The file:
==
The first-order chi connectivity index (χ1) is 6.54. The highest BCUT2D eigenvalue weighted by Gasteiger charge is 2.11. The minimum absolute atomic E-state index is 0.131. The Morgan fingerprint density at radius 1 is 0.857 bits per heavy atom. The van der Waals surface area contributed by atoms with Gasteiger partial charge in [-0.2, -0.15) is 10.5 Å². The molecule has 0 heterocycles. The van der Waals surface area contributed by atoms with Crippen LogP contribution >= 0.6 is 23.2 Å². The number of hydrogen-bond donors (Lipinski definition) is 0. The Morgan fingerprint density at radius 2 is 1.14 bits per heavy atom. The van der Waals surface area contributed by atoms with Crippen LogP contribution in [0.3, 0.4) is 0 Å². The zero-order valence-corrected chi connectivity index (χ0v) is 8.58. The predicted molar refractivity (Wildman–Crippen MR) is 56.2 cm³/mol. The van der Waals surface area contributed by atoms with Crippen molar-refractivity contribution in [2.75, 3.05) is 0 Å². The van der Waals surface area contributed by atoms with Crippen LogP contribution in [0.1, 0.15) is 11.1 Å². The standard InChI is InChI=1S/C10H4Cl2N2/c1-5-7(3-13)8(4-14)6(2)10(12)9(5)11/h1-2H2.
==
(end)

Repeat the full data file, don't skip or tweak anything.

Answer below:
The first-order chi connectivity index (χ1) is 6.54. The highest BCUT2D eigenvalue weighted by Gasteiger charge is 2.11. The minimum absolute atomic E-state index is 0.131. The Morgan fingerprint density at radius 1 is 0.857 bits per heavy atom. The van der Waals surface area contributed by atoms with Gasteiger partial charge in [-0.2, -0.15) is 10.5 Å². The molecule has 0 heterocycles. The van der Waals surface area contributed by atoms with Crippen LogP contribution >= 0.6 is 23.2 Å². The number of hydrogen-bond donors (Lipinski definition) is 0. The Morgan fingerprint density at radius 2 is 1.14 bits per heavy atom. The van der Waals surface area contributed by atoms with Crippen LogP contribution in [0.3, 0.4) is 0 Å². The zero-order valence-corrected chi connectivity index (χ0v) is 8.58. The predicted molar refractivity (Wildman–Crippen MR) is 56.2 cm³/mol. The van der Waals surface area contributed by atoms with Crippen molar-refractivity contribution in [2.75, 3.05) is 0 Å². The van der Waals surface area contributed by atoms with Crippen LogP contribution in [0.1, 0.15) is 11.1 Å². The standard InChI is InChI=1S/C10H4Cl2N2/c1-5-7(3-13)8(4-14)6(2)10(12)9(5)11/h1-2H2.